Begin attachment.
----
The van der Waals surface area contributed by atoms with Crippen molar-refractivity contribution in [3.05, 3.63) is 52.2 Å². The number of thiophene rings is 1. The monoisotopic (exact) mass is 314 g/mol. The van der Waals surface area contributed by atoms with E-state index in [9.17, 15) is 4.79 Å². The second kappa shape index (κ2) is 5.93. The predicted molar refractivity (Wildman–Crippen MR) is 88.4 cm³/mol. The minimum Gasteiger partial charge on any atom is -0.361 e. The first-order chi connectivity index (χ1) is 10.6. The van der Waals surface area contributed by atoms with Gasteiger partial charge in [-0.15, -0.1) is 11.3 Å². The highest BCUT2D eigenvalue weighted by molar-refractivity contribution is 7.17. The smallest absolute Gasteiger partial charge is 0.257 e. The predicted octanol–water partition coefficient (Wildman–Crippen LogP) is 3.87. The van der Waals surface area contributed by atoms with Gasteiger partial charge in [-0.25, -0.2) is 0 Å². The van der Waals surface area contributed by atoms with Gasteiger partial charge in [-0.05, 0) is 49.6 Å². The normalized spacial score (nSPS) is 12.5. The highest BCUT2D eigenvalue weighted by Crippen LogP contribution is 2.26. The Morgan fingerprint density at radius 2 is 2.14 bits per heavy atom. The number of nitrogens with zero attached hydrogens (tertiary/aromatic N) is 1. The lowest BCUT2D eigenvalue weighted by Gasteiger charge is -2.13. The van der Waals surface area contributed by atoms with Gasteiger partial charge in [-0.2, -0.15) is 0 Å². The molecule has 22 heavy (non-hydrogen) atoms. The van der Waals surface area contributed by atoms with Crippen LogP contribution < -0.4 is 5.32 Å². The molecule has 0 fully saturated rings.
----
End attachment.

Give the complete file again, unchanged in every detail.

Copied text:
The van der Waals surface area contributed by atoms with Crippen molar-refractivity contribution in [3.05, 3.63) is 52.2 Å². The number of thiophene rings is 1. The monoisotopic (exact) mass is 314 g/mol. The van der Waals surface area contributed by atoms with E-state index in [9.17, 15) is 4.79 Å². The second kappa shape index (κ2) is 5.93. The predicted molar refractivity (Wildman–Crippen MR) is 88.4 cm³/mol. The minimum Gasteiger partial charge on any atom is -0.361 e. The first-order chi connectivity index (χ1) is 10.6. The van der Waals surface area contributed by atoms with Gasteiger partial charge in [-0.15, -0.1) is 11.3 Å². The highest BCUT2D eigenvalue weighted by molar-refractivity contribution is 7.17. The smallest absolute Gasteiger partial charge is 0.257 e. The predicted octanol–water partition coefficient (Wildman–Crippen LogP) is 3.87. The van der Waals surface area contributed by atoms with Gasteiger partial charge in [-0.25, -0.2) is 0 Å². The van der Waals surface area contributed by atoms with Gasteiger partial charge in [-0.05, 0) is 49.6 Å². The normalized spacial score (nSPS) is 12.5. The highest BCUT2D eigenvalue weighted by Crippen LogP contribution is 2.26. The Morgan fingerprint density at radius 2 is 2.14 bits per heavy atom. The number of nitrogens with zero attached hydrogens (tertiary/aromatic N) is 1. The lowest BCUT2D eigenvalue weighted by Gasteiger charge is -2.13. The van der Waals surface area contributed by atoms with Gasteiger partial charge in [-0.2, -0.15) is 0 Å². The molecule has 22 heavy (non-hydrogen) atoms. The van der Waals surface area contributed by atoms with Crippen LogP contribution < -0.4 is 5.32 Å². The molecule has 0 fully saturated rings.